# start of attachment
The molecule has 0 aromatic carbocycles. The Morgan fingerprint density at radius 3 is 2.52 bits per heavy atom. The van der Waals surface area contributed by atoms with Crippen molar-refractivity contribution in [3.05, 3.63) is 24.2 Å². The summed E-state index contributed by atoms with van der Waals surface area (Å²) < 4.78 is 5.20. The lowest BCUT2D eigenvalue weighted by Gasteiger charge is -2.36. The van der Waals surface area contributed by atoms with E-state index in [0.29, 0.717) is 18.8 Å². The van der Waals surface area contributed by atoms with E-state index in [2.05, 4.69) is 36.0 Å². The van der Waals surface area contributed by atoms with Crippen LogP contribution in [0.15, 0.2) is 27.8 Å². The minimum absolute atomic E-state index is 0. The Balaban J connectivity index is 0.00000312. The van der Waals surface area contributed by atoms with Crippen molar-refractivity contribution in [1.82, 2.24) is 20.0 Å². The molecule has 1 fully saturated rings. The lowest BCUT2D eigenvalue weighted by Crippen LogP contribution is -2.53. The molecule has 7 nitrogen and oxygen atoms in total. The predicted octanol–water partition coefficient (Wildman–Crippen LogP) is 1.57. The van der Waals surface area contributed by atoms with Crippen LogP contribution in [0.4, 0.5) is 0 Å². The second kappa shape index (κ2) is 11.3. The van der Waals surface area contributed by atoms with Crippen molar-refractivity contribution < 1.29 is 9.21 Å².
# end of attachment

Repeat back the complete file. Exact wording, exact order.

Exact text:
The molecule has 0 aromatic carbocycles. The Morgan fingerprint density at radius 3 is 2.52 bits per heavy atom. The van der Waals surface area contributed by atoms with Crippen molar-refractivity contribution in [3.05, 3.63) is 24.2 Å². The summed E-state index contributed by atoms with van der Waals surface area (Å²) < 4.78 is 5.20. The lowest BCUT2D eigenvalue weighted by Gasteiger charge is -2.36. The van der Waals surface area contributed by atoms with E-state index in [0.29, 0.717) is 18.8 Å². The van der Waals surface area contributed by atoms with E-state index in [2.05, 4.69) is 36.0 Å². The van der Waals surface area contributed by atoms with Crippen LogP contribution in [0.15, 0.2) is 27.8 Å². The minimum absolute atomic E-state index is 0. The Balaban J connectivity index is 0.00000312. The van der Waals surface area contributed by atoms with Crippen molar-refractivity contribution in [1.82, 2.24) is 20.0 Å². The molecule has 1 fully saturated rings. The lowest BCUT2D eigenvalue weighted by Crippen LogP contribution is -2.53. The molecule has 7 nitrogen and oxygen atoms in total. The predicted octanol–water partition coefficient (Wildman–Crippen LogP) is 1.57. The van der Waals surface area contributed by atoms with Crippen LogP contribution in [0.4, 0.5) is 0 Å². The second kappa shape index (κ2) is 11.3. The van der Waals surface area contributed by atoms with Crippen molar-refractivity contribution < 1.29 is 9.21 Å².